Introduction to remote connections


Large enterprises often offer their traveling employees remote access to their internal network. This means that not only remote users have access within the network but, connection is encrypted to protect them against external attackers. Windows Server supports two remote connection types: dial-up and VPN connections. I’ve mentioned dial-up connections because this feature is available with Windows server 2008 although this connection type is often not used because it offers poor performance. Dial-up connections also require phone lines to connect to the Internet. VPN connections are easier  to configure, maintain and offer an increased speed. The only requisition of VPN connections is that both servers and clients must have an active Internet connection. With dial-in connections you have a secured communication channel using phone lines unlike VPN connections where you expose your VPN servers to the Internet. This means that before the encrypted channel is configured, the VPN server will accept authentication requests from external hosts.
Now let’s take a look at the advantages and disadvantages of dial-up and VPN connections:
Dial-up
  • offers a relatively secured connection because the public switched telephone network is more secured than the Internet. Note that dial-up connections do not offer encryption mechanisms.
  • internet connections are not required because dial-up connections use phone lines. This means  that no authentications requests are sent to your server exposing it to the Internet
  • constant speed
  • although dial-up connections offer a constant speed, the performance is often bad. The maximum bandwidth of such connections is 56 Kbps
  • because each remote user requires a dedicated phone line and modem, scaling a dial-up infrastructure is hard and expensive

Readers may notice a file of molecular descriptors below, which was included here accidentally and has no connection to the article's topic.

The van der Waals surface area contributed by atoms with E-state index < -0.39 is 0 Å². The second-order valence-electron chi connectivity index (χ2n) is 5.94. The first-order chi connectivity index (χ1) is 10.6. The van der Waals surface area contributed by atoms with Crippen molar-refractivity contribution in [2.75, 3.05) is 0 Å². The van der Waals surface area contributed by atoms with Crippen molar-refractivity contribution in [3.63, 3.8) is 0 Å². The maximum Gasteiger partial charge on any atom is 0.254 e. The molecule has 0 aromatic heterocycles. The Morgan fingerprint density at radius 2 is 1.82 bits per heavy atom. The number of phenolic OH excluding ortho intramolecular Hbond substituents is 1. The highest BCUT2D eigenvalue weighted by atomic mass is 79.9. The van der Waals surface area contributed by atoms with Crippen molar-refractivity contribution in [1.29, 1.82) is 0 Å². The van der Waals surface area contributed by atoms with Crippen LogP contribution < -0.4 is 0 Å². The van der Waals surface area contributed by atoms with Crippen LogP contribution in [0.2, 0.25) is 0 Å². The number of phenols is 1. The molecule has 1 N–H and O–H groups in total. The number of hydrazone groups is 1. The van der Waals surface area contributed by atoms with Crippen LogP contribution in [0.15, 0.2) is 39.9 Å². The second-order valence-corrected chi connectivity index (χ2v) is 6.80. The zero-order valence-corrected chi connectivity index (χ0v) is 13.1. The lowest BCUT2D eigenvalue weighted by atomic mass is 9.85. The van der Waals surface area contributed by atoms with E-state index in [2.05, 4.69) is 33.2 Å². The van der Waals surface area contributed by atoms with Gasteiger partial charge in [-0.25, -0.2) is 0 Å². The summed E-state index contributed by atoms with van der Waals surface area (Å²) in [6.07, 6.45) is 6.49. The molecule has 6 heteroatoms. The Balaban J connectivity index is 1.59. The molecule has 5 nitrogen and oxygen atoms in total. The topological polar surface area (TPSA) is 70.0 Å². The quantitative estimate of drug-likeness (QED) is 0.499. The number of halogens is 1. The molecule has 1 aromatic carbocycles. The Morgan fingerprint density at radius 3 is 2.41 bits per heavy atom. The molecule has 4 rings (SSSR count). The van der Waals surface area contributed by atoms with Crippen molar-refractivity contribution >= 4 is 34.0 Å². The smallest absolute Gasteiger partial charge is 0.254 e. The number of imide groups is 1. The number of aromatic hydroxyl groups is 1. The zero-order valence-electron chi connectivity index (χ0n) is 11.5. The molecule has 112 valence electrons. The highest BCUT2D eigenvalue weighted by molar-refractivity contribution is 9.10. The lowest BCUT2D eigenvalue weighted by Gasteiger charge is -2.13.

VPN
  • because VPN connections use the public Internet, lower costs are required to implement this technology.
  • offers higher bandwidth than dial-up connections
  • VPN connection can sometimes suffer from latency because of the Internet connection
  • Internet connection is required on both sides (server and remote user). This poses a certain risk level because the internal network is exposed to external authentication requests.
Since dial-up connections are an outdated solution, I will not show you how to install and configure dial-in servers. Instead we will focus on VPN connections since this is the preferred remote connection method used in our days. Windows Server 2008 supports several VPN connections as follows:

L2TP or Layer Two Tunneling Protocol – offers connectivity between non-Microsoft and Microsoft products. Provides user authentication using the PPP protocol and computer authentication using IPSec. It can also enhance security providing integrity, authentication and encryption protocols. This VPN technology is also compatible with IPv6 connections.
PPTP or Point-to-Point Tunneling Protocol – Microsoft’s proprietary VPN protocol that uses PPP (Point-to-Point Protocol) for user authentication and MPPE (Microsoft Point-to-Point Encryption) for encryption.
SSTP or Secure Socket Tunneling Protocol – this VPN technology uses the PPP protocol for user authentication and SSL (Secure Sockets Layer)  for data integrity, encryption and authentication. SSTP can be implemented using AD Certificate Services and requires that VPN clients trust the CA that issued the certificate installed on the VPN server.
This was a short introduction in VPN connections, in the next article we will see how to install and configure a VPN server. I hope you’ll find this article interesting, don’t forget to rate & share. For any misunderstandings leave a comment. Enjoy your day and stay tuned for the following articles.

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